The Black Ops of Pop
Kathleen Hellen
  — might be hallucination.
  Unsubstantiated imagination.
  Spotlight on a kitchen chair.
  My brother in his underwear
  choking as the pill went down—
  so much water he might drown.
  I saw Marky’s nose pinched shut
  through the eyes of childhood but
  was it real? Did it happen?
  Was it me, grasping
  for attention? Sister
  said so. So did mother.
  No one saw my brother’s
  mouth pried open, but me.
  Black sheep. The one who writes:
  Swallow this, about the terror
  that I witnessed. The memory
  that shines so vividly. I call it death by light.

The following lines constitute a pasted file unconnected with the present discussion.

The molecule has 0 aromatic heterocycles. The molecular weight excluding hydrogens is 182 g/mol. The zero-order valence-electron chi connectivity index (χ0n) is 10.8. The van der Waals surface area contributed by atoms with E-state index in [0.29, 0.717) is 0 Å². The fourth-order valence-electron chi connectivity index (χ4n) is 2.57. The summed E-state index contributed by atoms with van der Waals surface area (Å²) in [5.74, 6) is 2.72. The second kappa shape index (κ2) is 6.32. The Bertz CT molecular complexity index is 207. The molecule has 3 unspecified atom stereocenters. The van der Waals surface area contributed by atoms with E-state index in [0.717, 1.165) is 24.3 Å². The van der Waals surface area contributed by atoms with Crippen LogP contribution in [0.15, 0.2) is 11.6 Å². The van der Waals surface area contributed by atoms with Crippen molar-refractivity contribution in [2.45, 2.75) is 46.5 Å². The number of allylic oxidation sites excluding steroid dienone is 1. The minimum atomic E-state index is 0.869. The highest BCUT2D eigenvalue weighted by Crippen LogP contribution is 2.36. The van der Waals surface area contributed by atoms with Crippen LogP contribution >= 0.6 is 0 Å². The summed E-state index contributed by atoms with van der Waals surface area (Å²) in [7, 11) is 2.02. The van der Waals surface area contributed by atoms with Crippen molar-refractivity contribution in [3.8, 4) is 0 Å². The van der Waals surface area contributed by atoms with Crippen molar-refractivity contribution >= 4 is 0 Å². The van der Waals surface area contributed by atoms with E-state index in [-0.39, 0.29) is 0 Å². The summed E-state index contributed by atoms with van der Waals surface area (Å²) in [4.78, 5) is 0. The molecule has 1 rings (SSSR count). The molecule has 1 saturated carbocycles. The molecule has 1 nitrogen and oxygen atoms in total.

Kathleen Hellen’s poems have appeared in Barrow Street, The Massachusetts Review, North American Review, Poetry East, Poetry International, and elsewhere. She is the author of the award-winning collection Umberto’s Night and two chapbooks, The Girl Who Loved Mothra and Pentimento. Nominated for the Pushcart and Best of the Net, and featured on Poetry Daily, her poems have been awarded the Thomas Merton poetry prize and prizes from the H.O.W. Journal and Washington Square Review.